To reiterate, the story was okay as a streamlined version of the original. This is a fine approach to take with something as dense as the anime, but by going this route you inherently lose the ingenuity and intellect of the story. I really enjoyed the first half of the film. The wheels were turning, and the story was encapsulating. I felt like I was watching Blade Runner mixed with the original Ghost in the Shell. Not nearly as heavy in its borrowers themes, but a surface-level interpretation of both that still made for an intriguing film. Around halfway I started to lose interest. There’s a certain “twist” in the second act that fans of the original would easily see coming, and instead of doing something interesting with it, the filmmakers chose an elementary approach to executing it. This is where the film loses steam. The engines should be roaring; all cylinders should be firing, but the film just lazily moves along. It felt like I was watching a three-part episode arc of a shitty 00’s investigative show, and it all builds up to a whimpering climax. The climax was easily the most distracting thing in the movie. The set-piece is terrible, and the lighting is even worst. It chose to film in the darkest possible time, with none of the Tokyo enhanced neon light to guide it. It was the equivalent of all the AvP: Requiem action scenes where the lighting is so horrendous you can barely make out what is happening. The Major fights the final boss battle against a generic villain, with emotional stakes that should be apparent but are nowhere to be seen. This was my biggest complaint with the film, but let’s backtrack to Kevin Durant’s tweet about Scarlett Johansson, because she is amazing in this film.
ScarJo’s performance as The Major is her best ever, and is definitely Oscar worthy. She was the perfect incarnation of the anime character, and don’t give me any of that whitewashing nonsense. Her character’s brain is trapped in an AI body. The shell doesn’t have to be asian, it could have been any ethnicity. Beat for beat, emotion for emotion, she lays her character’s inner struggle between human and AI perfectly. It was a thing of beauty to watch. Distinguished facial movements and emotional reactions come from Johansson in every scene. Something I noticed while watching Ghost in the Shell is how similar The Major is to Johansson’s character, Charlotte, from Lost in Translation; a film that stars Johansson wandering across Tokyo trying to find herself. It’s pretty much the grounded reality version of Ghost in the Shell. Her performance is easily tied for my favorite of the year alongside Jackman as Logan. Pilou Asbaek was also terrific as The Major’s crime-force partner, Batou. He plays Batou very similar to the anime Batou; badass with a hidden soft side to him (he feeds stray dogs for example). Takeshi Kitano was quiet and menacing as Section 9’s leader, Armaki, as well. The performances were terrific in Ghost in the Shell, with Johansson being the clear stand out.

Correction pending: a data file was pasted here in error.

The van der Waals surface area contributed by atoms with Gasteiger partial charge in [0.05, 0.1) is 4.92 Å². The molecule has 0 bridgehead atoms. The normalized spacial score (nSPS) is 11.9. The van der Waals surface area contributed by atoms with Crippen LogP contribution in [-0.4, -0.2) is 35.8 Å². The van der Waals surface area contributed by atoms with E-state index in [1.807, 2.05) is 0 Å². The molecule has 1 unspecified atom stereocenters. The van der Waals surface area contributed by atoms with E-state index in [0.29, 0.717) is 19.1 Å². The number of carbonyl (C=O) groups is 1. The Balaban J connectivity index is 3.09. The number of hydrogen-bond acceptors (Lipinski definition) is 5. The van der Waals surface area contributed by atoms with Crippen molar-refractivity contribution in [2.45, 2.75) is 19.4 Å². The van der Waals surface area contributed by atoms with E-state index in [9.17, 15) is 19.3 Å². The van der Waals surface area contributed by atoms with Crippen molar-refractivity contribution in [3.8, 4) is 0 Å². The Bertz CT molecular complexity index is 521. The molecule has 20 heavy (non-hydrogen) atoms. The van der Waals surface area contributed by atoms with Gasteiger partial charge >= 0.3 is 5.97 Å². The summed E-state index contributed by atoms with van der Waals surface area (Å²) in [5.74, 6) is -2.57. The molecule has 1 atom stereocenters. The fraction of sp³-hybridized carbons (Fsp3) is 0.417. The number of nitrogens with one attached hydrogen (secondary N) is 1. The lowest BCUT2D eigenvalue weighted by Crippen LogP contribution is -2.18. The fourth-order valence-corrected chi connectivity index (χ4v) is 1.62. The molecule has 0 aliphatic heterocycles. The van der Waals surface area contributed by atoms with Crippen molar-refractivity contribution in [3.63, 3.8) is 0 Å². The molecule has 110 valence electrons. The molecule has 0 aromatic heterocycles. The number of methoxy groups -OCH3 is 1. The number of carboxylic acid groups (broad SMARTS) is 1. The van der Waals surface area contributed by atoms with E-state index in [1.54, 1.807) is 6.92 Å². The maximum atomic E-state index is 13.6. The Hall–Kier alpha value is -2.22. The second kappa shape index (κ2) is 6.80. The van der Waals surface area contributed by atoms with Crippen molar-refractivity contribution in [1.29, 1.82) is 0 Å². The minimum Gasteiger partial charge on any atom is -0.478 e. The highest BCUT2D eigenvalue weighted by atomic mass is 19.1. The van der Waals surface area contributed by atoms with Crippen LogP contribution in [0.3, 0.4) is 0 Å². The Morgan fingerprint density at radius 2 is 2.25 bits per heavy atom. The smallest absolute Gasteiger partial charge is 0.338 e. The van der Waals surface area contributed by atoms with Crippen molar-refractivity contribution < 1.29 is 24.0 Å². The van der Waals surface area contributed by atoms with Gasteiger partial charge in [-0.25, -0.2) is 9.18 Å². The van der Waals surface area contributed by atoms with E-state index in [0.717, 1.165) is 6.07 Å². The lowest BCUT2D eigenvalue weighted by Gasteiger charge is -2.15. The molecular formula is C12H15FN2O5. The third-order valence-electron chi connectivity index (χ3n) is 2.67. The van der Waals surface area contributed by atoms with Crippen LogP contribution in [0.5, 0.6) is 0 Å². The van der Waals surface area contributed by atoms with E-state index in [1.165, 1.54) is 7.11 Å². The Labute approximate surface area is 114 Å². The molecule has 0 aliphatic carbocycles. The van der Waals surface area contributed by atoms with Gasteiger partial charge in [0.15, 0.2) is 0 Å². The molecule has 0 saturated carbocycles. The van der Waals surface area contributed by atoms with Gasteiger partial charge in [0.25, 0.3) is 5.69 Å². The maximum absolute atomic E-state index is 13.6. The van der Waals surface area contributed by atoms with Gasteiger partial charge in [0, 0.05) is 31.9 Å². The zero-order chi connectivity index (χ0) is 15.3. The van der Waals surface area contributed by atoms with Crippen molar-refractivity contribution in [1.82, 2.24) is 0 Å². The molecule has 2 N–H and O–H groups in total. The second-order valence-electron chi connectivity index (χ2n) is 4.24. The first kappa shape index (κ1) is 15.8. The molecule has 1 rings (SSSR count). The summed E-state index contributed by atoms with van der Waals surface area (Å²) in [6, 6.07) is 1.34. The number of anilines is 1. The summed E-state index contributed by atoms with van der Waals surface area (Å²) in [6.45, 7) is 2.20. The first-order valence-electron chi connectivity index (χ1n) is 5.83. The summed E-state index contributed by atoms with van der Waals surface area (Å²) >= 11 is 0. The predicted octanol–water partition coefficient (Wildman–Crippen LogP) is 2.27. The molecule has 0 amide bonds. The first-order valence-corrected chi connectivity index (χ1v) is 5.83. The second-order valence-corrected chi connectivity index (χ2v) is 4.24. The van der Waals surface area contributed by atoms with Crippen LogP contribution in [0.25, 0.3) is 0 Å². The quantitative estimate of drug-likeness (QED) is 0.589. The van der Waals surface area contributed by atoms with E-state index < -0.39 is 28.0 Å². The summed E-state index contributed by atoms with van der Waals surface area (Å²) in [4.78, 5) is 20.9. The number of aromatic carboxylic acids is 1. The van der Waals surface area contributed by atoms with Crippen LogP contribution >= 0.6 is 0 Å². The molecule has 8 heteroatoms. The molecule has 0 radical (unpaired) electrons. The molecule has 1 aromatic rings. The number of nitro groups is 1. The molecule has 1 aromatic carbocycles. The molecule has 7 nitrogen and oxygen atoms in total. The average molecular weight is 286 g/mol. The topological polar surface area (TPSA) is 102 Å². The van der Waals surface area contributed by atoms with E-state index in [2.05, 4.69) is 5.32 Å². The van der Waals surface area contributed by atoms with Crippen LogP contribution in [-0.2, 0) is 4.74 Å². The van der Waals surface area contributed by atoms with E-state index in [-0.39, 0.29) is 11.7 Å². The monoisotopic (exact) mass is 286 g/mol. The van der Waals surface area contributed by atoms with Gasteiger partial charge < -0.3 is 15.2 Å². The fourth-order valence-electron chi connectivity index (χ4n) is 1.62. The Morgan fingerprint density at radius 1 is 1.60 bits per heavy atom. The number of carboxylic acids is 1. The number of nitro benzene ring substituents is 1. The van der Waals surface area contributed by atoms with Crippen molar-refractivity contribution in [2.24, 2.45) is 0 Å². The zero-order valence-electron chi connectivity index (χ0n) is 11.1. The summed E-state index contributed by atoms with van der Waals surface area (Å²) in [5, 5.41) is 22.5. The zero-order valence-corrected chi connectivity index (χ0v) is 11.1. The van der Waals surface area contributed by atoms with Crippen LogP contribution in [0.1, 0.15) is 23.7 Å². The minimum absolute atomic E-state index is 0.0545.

Overall, Ghost in the Shell was a fine film. I really thought more about everything after walking out of the theatre, and the more I think about it the more I like it. It’s not amazing, and it doesn’t come close to touching the original, but as a remake it’s solid. I was praying this was going to be the movie of my dreams, but the end product was enough to answer my prayers. The second half may not be as compelling as the first, but with eye-popping visuals, beautiful production design, and an astounding central performance from Scarlett Johansson, Ghost in the Shell is a fun remake. If only the story could have handled the weight of the spectacle…